OH (Ohio)

  • Record Label: Merge
  • Release Date: Oct 7, 2008
Metascore
76

Generally favorable reviews - based on 24 Critics

Critic score distribution:
  1. Positive: 20 out of 24
  2. Negative: 0 out of 24
  1. Chief Lambchopper Kurt Wagner's magpie tendencies are fully displayed on the band's lovely 10th proper album.
  2. OH (ohio) is flat-out one of the best records Lambchop has made, and certainly their best since 2000’s classic "Nixon."
  3. With OH (ohio), Wagner has crafted a soundtrack of specific detail for that lazy mid-morning melancholy that comes to anyone who feels like the world is turning without them. Enjoy it.
  4. Whatever: just?listen to the damn disc.
  5. Taken as a whole, however, OH consists of more stellar stuff from a band that’s always taken the tortoise’s view of the race.
  6. While the upbeat Lambchop records of the past are missed, OH (ohio) is a well-paced and engaging trip through Wagner's lush, scenic tunes.
  7. 80
    Their tenth LP OH (ohio) lands with some nervous expectation attached. As it turns out, it’s their best record since 2000 landmark, "Nixon."
  8. As ever, Wagner's narratives, such as on 'National Talk Like A Pirate Day,' are impressionistic, shifting time and perspectives, like the Norman Raeburn-influenced Dylan of 'Blood On The Tracks.'
  9. His dry, enunciative singing style still achieve a remarkable combination of pretension and playfulness. Lambchop may be evolving, but its capacity for sounding like nothing else remains intact.
  10. OH (Ohio) is a singular accomplishment, and it's hard to imagine anyone but Lambchop doing this so well--or even imagining it at all.
  11. Mojo
    80
    'Of Raymond' one exquisite lick of brass sends out enough light to illuminate the whole record. [Nov 2008, p.106]
  12. 80
    The emotional tenor on Lambchop’s 10th LP is hard to miss. Not that there’s anything wrong with being touchy and tender, but the calm, spare arrangements on OH (ohio) can only be described as pretty.
  13. Consider OH the "most Lambchop" of Lambchop releases, as it swings through almost every tone in the band's history of influence-collisions, arriving at a soul of its own.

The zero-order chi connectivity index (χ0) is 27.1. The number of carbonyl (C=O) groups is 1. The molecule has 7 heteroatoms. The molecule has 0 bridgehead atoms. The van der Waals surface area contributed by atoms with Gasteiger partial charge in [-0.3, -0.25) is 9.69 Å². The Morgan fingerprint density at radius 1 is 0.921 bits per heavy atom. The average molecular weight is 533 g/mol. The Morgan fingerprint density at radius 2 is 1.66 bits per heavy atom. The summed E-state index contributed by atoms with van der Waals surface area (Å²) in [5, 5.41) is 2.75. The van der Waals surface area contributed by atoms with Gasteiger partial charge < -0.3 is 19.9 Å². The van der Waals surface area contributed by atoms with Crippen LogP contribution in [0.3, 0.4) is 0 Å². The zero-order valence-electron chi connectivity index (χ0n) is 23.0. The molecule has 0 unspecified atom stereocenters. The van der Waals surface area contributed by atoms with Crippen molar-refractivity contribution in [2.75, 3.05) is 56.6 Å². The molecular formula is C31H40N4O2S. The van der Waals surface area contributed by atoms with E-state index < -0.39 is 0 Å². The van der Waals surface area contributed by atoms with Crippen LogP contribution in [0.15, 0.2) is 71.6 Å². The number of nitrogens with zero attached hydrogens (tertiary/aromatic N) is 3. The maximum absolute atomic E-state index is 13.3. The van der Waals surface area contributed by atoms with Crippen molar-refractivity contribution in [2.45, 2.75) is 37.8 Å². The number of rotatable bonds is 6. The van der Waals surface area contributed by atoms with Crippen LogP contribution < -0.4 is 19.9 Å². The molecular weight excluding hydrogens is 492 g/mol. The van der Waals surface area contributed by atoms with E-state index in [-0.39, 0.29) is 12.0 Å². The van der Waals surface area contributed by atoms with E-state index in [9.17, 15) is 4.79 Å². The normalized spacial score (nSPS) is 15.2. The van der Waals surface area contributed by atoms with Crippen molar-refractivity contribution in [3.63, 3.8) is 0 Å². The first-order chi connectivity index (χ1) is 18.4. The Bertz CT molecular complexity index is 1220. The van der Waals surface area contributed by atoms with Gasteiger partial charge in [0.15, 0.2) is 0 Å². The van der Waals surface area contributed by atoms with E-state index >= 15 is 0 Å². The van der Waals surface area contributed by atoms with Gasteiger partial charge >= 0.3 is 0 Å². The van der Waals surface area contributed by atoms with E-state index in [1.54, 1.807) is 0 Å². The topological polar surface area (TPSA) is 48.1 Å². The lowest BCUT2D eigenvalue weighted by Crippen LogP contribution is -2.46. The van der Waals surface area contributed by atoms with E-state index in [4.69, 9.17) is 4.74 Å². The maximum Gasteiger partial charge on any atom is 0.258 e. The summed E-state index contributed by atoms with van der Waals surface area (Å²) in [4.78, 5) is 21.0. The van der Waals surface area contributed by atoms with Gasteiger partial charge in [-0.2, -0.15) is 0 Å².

14. Under The Radar
    70
    The album's pace quickens on tracks such as 'Sharing A Gibson With Martin Luther King, Jr.' and 'Popeye,' only to drift back into the lilt that makes OH (Ohio) one of Lambchop's finest. [Fall 2008, p.76]
  15. 70
    OH (Ohio) ends with a straight-faced rendition of the hokey country standard 'I Believe in You,' with lyrical mush about dogs and babies, but Wagner sings it like he wants to believe every word.
  16. That is part of Lambchop’s charm--irony might be the hipster flavor for the time being, but you’d be hard-pressed to find less ironic and more modestly beautiful sentiment than on OH (Ohio).
  17. Its restrained combination of new and old, tradition and innovation, sums up the strengths of OH (ohio), an album which isn't another Lambchop masterpiece, but rather a fine addition to an extraordinary body of work.
  18. Give Oh Ohio time--there's more than enough here to breath life back into a resurgent band.
  19. 70
    Oh (Ohio)'s languid chamber folk murmurs as expected with Wagner sketching vivid relationship dramas like a master painter. Should it all sound overly proper, a closer listen revals sly humor in the details. [Nov 2008, p.96]
  20. OH (ohio) gets the sophistication and tone right, but something's slightly off.
  21. OH (Ohio), typically for the Lambchop, is at its best when it's specialising in tight-wound reserve.
  22. After nine albums the Nashville oddball's parade of styles has dissolved into ambient noodling.
  23. The Nashville band’s ninth studio album is definitely sleepy and nuanced, only Wagner’s halted singing is disintegrating further into the background as the overall sound inches closer to adult contemporary.
  24. Q Magazine
    40
    Aside from the relatively oomph-laden, piano-driven 'Sharing A Gibson Withh Martin Luther King Jr.' and a lonesome cover of Don Williams's 'I Believe In You,' there's barely a melody to savour. [Nov 2008, p.118]

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